SPO_240129 ENGLAND1-1706533829810
England's Ben Stokes celebrates with Ollie Pope and teammates after winning the first Test against India at Hyderabad. Image Credit: Reuters

Dubai: England arrived in India with plenty of negative comments surrounding their preparations for the five-Test series considered one of the toughest assignments in world cricket.

Get exclusive content with Gulf News WhatsApp channel

India’s fortress are difficult to breach on spin-friendly conditions. Former Australian captain Steve Waugh even called it the final frontier. India have lost only thrice in 46 Tests at home since 2013 before the Hyderabad Test and hence a perfect start was extremely important. The Three Lions bared their teeth and caught the hosts on the wrong foot to win the first Test and extend their winning run to 14 wins in 19 Tests under the new management of skipper Ben Stokes and Brendon McCullum with their ultra-aggressive Bazball approach. It is still early days and another four Tests remain, but the Indian fans are disappointed as it is hosts’ first-ever defeat in a Test at home after leading by 190 runs in the first innings.

Ollie Pope with his counter-attacking 196, filled with sweep, reverse-sweep and audacious scoops, and debutant Tom Hartley with seven wickets in the second innings for a match-haul of nine for 193 were the architects of England’s stunning win. Gulf News takes a look at five reasons for India’s loss in the first Test.

1. England’s immaculate preparations and smart game plan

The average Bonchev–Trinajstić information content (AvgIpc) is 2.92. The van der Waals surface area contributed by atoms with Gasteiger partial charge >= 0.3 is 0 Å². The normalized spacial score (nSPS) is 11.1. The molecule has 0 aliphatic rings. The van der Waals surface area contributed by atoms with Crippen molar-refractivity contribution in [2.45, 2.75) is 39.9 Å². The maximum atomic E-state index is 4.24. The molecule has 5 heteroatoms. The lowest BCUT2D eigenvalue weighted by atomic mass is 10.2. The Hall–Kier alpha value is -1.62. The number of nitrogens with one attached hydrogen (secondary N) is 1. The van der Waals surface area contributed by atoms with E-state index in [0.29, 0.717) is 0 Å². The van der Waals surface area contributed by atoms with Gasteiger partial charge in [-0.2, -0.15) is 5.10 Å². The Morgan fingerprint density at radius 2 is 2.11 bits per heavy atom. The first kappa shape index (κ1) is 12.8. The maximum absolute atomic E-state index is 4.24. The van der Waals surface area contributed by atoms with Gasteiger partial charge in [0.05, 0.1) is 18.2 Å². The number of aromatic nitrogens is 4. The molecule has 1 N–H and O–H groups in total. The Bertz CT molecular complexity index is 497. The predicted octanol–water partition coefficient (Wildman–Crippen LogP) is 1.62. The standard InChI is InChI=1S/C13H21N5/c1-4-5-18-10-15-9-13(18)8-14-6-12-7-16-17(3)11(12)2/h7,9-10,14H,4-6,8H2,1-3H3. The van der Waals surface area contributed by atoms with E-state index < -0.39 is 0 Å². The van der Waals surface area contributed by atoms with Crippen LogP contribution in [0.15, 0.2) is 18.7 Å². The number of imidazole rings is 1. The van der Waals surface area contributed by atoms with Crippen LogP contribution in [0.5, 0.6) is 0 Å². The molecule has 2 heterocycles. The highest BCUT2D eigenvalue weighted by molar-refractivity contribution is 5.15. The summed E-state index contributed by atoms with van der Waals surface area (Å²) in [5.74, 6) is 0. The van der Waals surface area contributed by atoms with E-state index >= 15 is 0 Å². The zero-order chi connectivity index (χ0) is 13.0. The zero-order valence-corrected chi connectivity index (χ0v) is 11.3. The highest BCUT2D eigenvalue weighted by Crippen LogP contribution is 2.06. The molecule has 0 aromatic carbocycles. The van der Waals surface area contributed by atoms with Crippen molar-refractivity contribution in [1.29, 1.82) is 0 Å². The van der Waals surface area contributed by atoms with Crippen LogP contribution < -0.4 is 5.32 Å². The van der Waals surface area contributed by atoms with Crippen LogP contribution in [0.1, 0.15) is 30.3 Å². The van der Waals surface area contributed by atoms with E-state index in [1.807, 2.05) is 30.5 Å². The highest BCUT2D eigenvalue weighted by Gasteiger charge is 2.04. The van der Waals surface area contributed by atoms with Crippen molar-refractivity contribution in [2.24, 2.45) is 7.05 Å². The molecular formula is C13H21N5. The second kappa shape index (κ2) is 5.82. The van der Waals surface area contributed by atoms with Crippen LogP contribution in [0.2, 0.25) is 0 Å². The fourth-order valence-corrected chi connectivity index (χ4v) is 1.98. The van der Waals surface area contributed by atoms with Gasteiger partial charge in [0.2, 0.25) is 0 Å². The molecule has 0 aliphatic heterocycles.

England, away from the prying eyes, devised their game plan for the Test series in Abu Dhabi, shunning the tour games. They just arrived three days prior to the first Test in Hyderabad after a 10-preparatory camp in UAE. During the camp, the Three Lions were simulating match situations to finding answers to the probing Indian spin quartet on specially prepared spin-friendly, low-bounce pitches at Sheikh Zayed Sports Hub. So when England players took to the field, they were match ready, while the Indian team did not show the required discipline on all three departments of the game. Skipper Stokes even was brave enough to pick just one pacer in their playing XI. England were prepared to use sweep and reverse sweep as their main weapon against the Indian spinners. It is nothing new. England batters have swept the Indian spinners out of the attack successfully in the past too. Graeme Flower and Mike Gatting played the sweep shot to good use to score double centuries at Chepauk in Chennai, while Graham Gooch took the match away from India with his sweep shots in the 1987 World Cup semi-finals.